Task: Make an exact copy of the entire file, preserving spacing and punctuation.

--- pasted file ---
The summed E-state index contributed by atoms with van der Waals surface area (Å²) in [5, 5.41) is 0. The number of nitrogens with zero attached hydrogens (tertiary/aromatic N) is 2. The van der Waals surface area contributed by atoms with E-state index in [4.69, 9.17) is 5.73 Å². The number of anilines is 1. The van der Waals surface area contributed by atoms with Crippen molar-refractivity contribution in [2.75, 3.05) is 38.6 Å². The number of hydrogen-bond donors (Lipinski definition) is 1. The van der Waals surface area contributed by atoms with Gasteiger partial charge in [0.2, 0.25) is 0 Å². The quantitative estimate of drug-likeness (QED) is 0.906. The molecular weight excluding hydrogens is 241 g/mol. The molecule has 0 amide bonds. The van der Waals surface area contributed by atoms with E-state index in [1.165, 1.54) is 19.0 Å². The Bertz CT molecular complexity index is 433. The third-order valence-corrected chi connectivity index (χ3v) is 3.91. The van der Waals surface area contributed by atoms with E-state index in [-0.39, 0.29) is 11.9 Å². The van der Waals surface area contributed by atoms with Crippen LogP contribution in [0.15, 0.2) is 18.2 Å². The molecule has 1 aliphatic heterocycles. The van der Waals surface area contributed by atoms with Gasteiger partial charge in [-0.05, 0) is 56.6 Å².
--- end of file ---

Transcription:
The summed E-state index contributed by atoms with van der Waals surface area (Å²) in [5, 5.41) is 0. The number of nitrogens with zero attached hydrogens (tertiary/aromatic N) is 2. The van der Waals surface area contributed by atoms with E-state index in [4.69, 9.17) is 5.73 Å². The number of anilines is 1. The van der Waals surface area contributed by atoms with Crippen molar-refractivity contribution in [2.75, 3.05) is 38.6 Å². The number of hydrogen-bond donors (Lipinski definition) is 1. The van der Waals surface area contributed by atoms with Gasteiger partial charge in [0.2, 0.25) is 0 Å². The quantitative estimate of drug-likeness (QED) is 0.906. The molecular weight excluding hydrogens is 241 g/mol. The molecule has 0 amide bonds. The van der Waals surface area contributed by atoms with E-state index in [1.165, 1.54) is 19.0 Å². The Bertz CT molecular complexity index is 433. The third-order valence-corrected chi connectivity index (χ3v) is 3.91. The van der Waals surface area contributed by atoms with E-state index in [-0.39, 0.29) is 11.9 Å². The van der Waals surface area contributed by atoms with Crippen LogP contribution in [0.15, 0.2) is 18.2 Å². The molecule has 1 aliphatic heterocycles. The van der Waals surface area contributed by atoms with Gasteiger partial charge in [-0.05, 0) is 56.6 Å².